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Everything foreigners need to know about trade unions in Switzerland

Helena Bachmann
Helena Bachmann - [email protected]
Everything foreigners need to know about trade unions in Switzerland
United Nations staff demonstrated in Geneva in 2018 for higher wages. Photo by Fabrice Coffrini / AFP

On May 1st, Switzerland, like many other nations around Europe, will celebrate Labour Day. This is a good occasion to get to know more about the country's unions — what they are and what their mission is.


If you work in Switzerland, earn a decent salary, enjoy good working conditions and benefits, you probably feel no need to join a labour union. 

In fact, with only about one in five employees belonging to a trade union, Switzerland's 'unionisation rate' is among the lowest in Europe. As a comparison, union memberships range from around 70 percent in Finland, Sweden and Denmark, to 8 percent in France.

A bit of history...

In most countries, labour unions grew during the Industrial Revolution out of the need for better wages, benefits, working conditions, and overall protection for the labour force, which was often underpaid and treated unfairly by the employers.

Switzerland was no different: it was not always a wealthy country it is today, and collective agreements between companies and employees did not come into existence until the 20th century (see below).

READ MORE: Swiss history: The country was once so poor, people had to go abroad to survive


The first Swiss trade unions emerged in the second half of the 19th century, mostly in the printing trade, as well as construction, timber, metal, watchmaking and textile industries. 

By the 1960s, almost a quarter of Switzerland's workforce belonged to a union, but numbers began to decline in the following decades, with only one in 10 workers still unionised by the end of the 1990s.

Today, two main labour unions are active in Switzerland: the largest is The Swiss Federation of Trade Unions (UNIA), the umbrella group for 16 unions in the areas of industry and construction. A second umbrella organisation is Travail Suisse, with 13 member unions.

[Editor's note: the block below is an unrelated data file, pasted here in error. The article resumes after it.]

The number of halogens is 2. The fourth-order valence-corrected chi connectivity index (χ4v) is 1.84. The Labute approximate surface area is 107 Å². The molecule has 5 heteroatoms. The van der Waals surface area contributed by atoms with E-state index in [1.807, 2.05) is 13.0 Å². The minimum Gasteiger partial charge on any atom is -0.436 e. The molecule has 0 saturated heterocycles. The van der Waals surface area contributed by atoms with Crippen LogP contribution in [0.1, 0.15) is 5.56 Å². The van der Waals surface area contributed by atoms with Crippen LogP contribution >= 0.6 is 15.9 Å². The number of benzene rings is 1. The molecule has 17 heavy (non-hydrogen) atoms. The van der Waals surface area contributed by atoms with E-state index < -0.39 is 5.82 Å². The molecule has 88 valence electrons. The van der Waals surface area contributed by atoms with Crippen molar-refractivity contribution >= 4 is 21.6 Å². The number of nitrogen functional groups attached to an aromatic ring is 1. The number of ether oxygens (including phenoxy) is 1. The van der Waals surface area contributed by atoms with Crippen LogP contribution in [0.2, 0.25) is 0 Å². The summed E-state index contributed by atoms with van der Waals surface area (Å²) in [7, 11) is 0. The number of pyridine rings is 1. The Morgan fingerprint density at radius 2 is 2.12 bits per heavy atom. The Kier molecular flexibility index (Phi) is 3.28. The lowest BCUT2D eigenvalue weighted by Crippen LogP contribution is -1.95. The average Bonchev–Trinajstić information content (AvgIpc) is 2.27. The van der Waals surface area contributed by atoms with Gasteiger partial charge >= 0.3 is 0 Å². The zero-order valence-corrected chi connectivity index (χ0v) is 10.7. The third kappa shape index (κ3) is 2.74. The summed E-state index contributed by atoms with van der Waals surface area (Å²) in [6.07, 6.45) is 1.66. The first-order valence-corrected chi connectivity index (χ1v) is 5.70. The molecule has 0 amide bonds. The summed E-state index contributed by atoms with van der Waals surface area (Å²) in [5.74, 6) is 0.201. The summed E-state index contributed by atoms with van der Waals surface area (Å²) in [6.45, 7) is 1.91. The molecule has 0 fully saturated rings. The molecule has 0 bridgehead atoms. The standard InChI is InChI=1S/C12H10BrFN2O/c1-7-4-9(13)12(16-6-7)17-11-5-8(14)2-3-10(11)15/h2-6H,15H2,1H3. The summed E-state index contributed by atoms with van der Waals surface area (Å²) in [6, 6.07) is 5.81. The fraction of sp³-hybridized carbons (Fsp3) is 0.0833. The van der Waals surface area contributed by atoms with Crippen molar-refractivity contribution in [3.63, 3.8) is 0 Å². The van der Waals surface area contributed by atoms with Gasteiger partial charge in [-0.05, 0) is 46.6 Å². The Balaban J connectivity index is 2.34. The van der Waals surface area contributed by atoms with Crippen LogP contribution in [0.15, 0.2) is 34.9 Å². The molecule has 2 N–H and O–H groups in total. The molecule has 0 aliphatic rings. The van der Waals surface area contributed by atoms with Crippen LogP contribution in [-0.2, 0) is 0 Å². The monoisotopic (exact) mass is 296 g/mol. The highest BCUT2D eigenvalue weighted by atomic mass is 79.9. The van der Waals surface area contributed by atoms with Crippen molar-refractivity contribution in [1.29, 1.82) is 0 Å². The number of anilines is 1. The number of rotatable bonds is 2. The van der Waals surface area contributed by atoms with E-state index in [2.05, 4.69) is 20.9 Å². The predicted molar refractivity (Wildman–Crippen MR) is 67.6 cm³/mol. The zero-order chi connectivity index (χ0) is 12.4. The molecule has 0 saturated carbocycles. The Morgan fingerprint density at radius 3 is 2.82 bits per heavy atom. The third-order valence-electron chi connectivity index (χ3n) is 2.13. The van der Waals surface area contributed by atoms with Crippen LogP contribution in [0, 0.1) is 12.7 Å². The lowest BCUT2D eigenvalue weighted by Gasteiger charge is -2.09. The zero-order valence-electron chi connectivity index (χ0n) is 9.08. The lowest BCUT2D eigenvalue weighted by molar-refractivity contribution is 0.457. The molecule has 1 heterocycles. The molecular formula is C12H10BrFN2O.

Should you join a union?

While in certain countries, companies (perhaps most notably the giant retailer Walmart in the United States) actively discourage employees from joining a union at the risk of losing their jobs, Switzerland's Constitution guarantees the "freedom of association", including the right to join or not join a trade union. Nobody has the right to dissuade you from joining, if this is what you want.

On the employers' side, the Swiss Employers Association is the umbrella body for about 80 organisations, "committed to ensuring the most favourable economic and employer policy framework conditions".

Along with the Swiss Business Federation (Economiesuisse) and the Swiss Association of Small and Medium-Sized Enterprises, the three associations form Switzerland's leading bodies representing business and economic interests. 

Do the two sides — unions and employers' associations — butt heads?

Sometimes, divergence of opinions does happen, but this being Switzerland, things are usually resolved in a calm and pragmatic manner.

That's because both sides have concluded a collective employment agreement, which defines wages and other conditions which must be complied with in various sectors of the industry.

Additionally, there are company-specific collective employment agreements, as well as agreements which only apply to specific employers in certain regions.

All this is intended to ensure that employees' welfare and rights are being respected and to avoid labour strikes.

This system works to preserve workers' rights relatively effectively, for instance in relation to minimum wage. 

Switzerland maintains high wages despite not having a federal minimum wage, while only a handful of cantons have put in place a minimum standard. 

READ MORE: Everything you need to know about minimum wage in Switzerland


Do strikes happen in Switzerland nevertheless?

The Swiss do demonstrate — against Covid vaccines or in favour of climate - but unlike in France and other countries throughout Europe, Swiss workers rarely go on strike.

A climate strike in Bern on October 22, 2021. Photo by Fabrice COFFRINI / AFP

It is not only because the Swiss don't like confrontation, but they also believe that most contentious issues can be solved through negotiation and collective bargaining.

Only when conflicts can't be resolved at a bargaining table — which is rare — do unions organise strikes.

However, both sides try to avoid such drastic actions so as not to disrupt the smooth running of the economy; according to Encyclopedia Britannica, "by European standards, Switzerland’s trade unions are a pretty mild bunch".

As The Local reported in 2018 (and the situation has not changed since then), "The country has a long tradition of avoiding industrial conflict through negotiations. Many sectors are governed by collective bargaining agreements which set conditions for employees. That tradition is deeply rooted and also seen in the country’s politics, where compromise is important. Some also argue that the fact people can voice their opinions through regular referendums reduces the potential for conflict in the workplace".

You can find out more about strikes in Switzerland here:

Why are strikes so rare in Switzerland?


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